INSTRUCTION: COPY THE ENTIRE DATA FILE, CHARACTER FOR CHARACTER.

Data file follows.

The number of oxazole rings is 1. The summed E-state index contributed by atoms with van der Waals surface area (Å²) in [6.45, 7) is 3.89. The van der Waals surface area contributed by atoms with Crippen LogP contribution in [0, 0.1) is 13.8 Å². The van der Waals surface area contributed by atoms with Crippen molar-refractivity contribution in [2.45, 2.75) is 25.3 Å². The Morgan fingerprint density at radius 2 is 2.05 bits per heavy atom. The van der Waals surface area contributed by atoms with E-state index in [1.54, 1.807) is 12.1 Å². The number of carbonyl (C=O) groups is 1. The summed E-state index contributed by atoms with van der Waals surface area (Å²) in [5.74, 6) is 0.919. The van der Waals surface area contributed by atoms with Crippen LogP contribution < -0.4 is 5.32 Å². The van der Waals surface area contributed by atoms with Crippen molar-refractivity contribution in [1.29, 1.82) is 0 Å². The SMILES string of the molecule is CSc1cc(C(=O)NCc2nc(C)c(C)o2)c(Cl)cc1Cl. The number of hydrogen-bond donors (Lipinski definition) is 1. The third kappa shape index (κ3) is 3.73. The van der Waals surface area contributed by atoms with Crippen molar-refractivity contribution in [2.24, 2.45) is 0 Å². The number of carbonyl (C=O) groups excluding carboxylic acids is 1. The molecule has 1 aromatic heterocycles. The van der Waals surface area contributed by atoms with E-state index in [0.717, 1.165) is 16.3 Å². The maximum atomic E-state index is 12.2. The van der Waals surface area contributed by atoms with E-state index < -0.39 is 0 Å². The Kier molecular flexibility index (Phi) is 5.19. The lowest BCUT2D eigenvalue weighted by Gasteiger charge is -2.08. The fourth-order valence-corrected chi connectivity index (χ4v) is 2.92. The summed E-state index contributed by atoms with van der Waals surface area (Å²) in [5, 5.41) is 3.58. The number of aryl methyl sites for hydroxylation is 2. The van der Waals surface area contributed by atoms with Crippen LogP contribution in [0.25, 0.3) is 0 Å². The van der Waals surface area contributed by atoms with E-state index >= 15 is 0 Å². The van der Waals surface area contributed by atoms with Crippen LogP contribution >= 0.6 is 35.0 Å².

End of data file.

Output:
The number of oxazole rings is 1. The summed E-state index contributed by atoms with van der Waals surface area (Å²) in [6.45, 7) is 3.89. The van der Waals surface area contributed by atoms with Crippen LogP contribution in [0, 0.1) is 13.8 Å². The van der Waals surface area contributed by atoms with Crippen molar-refractivity contribution in [2.45, 2.75) is 25.3 Å². The Morgan fingerprint density at radius 2 is 2.05 bits per heavy atom. The van der Waals surface area contributed by atoms with E-state index in [1.54, 1.807) is 12.1 Å². The number of carbonyl (C=O) groups is 1. The summed E-state index contributed by atoms with van der Waals surface area (Å²) in [5.74, 6) is 0.919. The van der Waals surface area contributed by atoms with Crippen LogP contribution < -0.4 is 5.32 Å². The van der Waals surface area contributed by atoms with Crippen molar-refractivity contribution in [1.29, 1.82) is 0 Å². The SMILES string of the molecule is CSc1cc(C(=O)NCc2nc(C)c(C)o2)c(Cl)cc1Cl. The number of hydrogen-bond donors (Lipinski definition) is 1. The third kappa shape index (κ3) is 3.73. The van der Waals surface area contributed by atoms with Crippen molar-refractivity contribution in [2.24, 2.45) is 0 Å². The number of carbonyl (C=O) groups excluding carboxylic acids is 1. The molecule has 1 aromatic heterocycles. The van der Waals surface area contributed by atoms with E-state index in [0.717, 1.165) is 16.3 Å². The maximum atomic E-state index is 12.2. The van der Waals surface area contributed by atoms with E-state index < -0.39 is 0 Å². The Kier molecular flexibility index (Phi) is 5.19. The lowest BCUT2D eigenvalue weighted by Gasteiger charge is -2.08. The fourth-order valence-corrected chi connectivity index (χ4v) is 2.92. The summed E-state index contributed by atoms with van der Waals surface area (Å²) in [5, 5.41) is 3.58. The number of aryl methyl sites for hydroxylation is 2. The van der Waals surface area contributed by atoms with Crippen LogP contribution in [0.25, 0.3) is 0 Å². The van der Waals surface area contributed by atoms with E-state index >= 15 is 0 Å². The van der Waals surface area contributed by atoms with Crippen LogP contribution >= 0.6 is 35.0 Å².